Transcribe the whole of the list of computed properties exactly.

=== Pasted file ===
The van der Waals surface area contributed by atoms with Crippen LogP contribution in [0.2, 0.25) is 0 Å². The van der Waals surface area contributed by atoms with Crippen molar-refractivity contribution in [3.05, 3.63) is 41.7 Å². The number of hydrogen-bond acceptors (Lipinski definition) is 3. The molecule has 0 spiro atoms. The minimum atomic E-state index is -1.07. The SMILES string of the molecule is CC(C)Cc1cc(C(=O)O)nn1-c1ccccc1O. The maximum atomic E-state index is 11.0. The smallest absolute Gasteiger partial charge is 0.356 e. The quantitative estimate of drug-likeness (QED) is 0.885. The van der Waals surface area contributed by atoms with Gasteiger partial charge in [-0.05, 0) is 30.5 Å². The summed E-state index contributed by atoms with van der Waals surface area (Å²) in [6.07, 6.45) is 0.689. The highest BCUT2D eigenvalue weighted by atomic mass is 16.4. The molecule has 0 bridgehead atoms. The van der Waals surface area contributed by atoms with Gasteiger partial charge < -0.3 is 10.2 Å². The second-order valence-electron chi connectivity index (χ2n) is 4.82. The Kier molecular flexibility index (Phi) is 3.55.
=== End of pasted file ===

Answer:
The van der Waals surface area contributed by atoms with Crippen LogP contribution in [0.2, 0.25) is 0 Å². The van der Waals surface area contributed by atoms with Crippen molar-refractivity contribution in [3.05, 3.63) is 41.7 Å². The number of hydrogen-bond acceptors (Lipinski definition) is 3. The molecule has 0 spiro atoms. The minimum atomic E-state index is -1.07. The SMILES string of the molecule is CC(C)Cc1cc(C(=O)O)nn1-c1ccccc1O. The maximum atomic E-state index is 11.0. The smallest absolute Gasteiger partial charge is 0.356 e. The quantitative estimate of drug-likeness (QED) is 0.885. The van der Waals surface area contributed by atoms with Gasteiger partial charge in [-0.05, 0) is 30.5 Å². The summed E-state index contributed by atoms with van der Waals surface area (Å²) in [6.07, 6.45) is 0.689. The highest BCUT2D eigenvalue weighted by atomic mass is 16.4. The molecule has 0 bridgehead atoms. The van der Waals surface area contributed by atoms with Gasteiger partial charge < -0.3 is 10.2 Å². The second-order valence-electron chi connectivity index (χ2n) is 4.82. The Kier molecular flexibility index (Phi) is 3.55.